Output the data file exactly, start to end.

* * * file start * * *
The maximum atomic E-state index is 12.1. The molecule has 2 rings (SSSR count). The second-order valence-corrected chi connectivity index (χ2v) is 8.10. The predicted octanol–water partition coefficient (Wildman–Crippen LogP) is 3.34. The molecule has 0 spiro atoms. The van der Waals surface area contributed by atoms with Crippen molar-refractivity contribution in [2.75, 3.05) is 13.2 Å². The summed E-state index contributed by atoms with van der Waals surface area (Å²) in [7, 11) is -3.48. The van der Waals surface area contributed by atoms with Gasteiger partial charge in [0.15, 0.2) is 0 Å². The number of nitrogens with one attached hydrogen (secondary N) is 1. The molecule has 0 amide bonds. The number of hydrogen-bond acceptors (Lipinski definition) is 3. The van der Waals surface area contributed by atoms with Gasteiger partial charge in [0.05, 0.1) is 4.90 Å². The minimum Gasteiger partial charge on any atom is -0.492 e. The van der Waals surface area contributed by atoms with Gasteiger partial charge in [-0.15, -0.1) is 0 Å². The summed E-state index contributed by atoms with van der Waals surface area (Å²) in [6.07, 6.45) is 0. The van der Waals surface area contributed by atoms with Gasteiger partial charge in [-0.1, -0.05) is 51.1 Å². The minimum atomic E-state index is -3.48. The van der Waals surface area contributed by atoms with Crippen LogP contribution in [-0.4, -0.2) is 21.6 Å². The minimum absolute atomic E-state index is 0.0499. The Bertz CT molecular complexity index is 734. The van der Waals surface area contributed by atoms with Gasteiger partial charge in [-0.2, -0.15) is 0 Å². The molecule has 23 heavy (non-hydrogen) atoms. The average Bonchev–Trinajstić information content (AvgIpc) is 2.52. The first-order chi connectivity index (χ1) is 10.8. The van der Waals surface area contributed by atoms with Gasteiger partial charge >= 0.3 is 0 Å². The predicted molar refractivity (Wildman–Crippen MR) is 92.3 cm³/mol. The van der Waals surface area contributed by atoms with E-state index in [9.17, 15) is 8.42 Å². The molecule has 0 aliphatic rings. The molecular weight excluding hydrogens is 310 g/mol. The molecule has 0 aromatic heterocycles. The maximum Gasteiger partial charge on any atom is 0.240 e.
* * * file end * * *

The maximum atomic E-state index is 12.1. The molecule has 2 rings (SSSR count). The second-order valence-corrected chi connectivity index (χ2v) is 8.10. The predicted octanol–water partition coefficient (Wildman–Crippen LogP) is 3.34. The molecule has 0 spiro atoms. The van der Waals surface area contributed by atoms with Crippen molar-refractivity contribution in [2.75, 3.05) is 13.2 Å². The summed E-state index contributed by atoms with van der Waals surface area (Å²) in [7, 11) is -3.48. The van der Waals surface area contributed by atoms with Gasteiger partial charge in [0.15, 0.2) is 0 Å². The number of nitrogens with one attached hydrogen (secondary N) is 1. The molecule has 0 amide bonds. The number of hydrogen-bond acceptors (Lipinski definition) is 3. The van der Waals surface area contributed by atoms with Gasteiger partial charge in [0.05, 0.1) is 4.90 Å². The minimum Gasteiger partial charge on any atom is -0.492 e. The van der Waals surface area contributed by atoms with Gasteiger partial charge in [-0.15, -0.1) is 0 Å². The summed E-state index contributed by atoms with van der Waals surface area (Å²) in [6.07, 6.45) is 0. The van der Waals surface area contributed by atoms with Gasteiger partial charge in [-0.1, -0.05) is 51.1 Å². The minimum atomic E-state index is -3.48. The van der Waals surface area contributed by atoms with Crippen LogP contribution in [-0.4, -0.2) is 21.6 Å². The minimum absolute atomic E-state index is 0.0499. The Bertz CT molecular complexity index is 734. The van der Waals surface area contributed by atoms with Gasteiger partial charge in [-0.2, -0.15) is 0 Å². The molecule has 23 heavy (non-hydrogen) atoms. The average Bonchev–Trinajstić information content (AvgIpc) is 2.52. The first-order chi connectivity index (χ1) is 10.8. The van der Waals surface area contributed by atoms with Gasteiger partial charge >= 0.3 is 0 Å². The predicted molar refractivity (Wildman–Crippen MR) is 92.3 cm³/mol. The van der Waals surface area contributed by atoms with E-state index in [9.17, 15) is 8.42 Å². The molecule has 0 aliphatic rings. The molecular weight excluding hydrogens is 310 g/mol. The molecule has 0 aromatic heterocycles. The maximum Gasteiger partial charge on any atom is 0.240 e.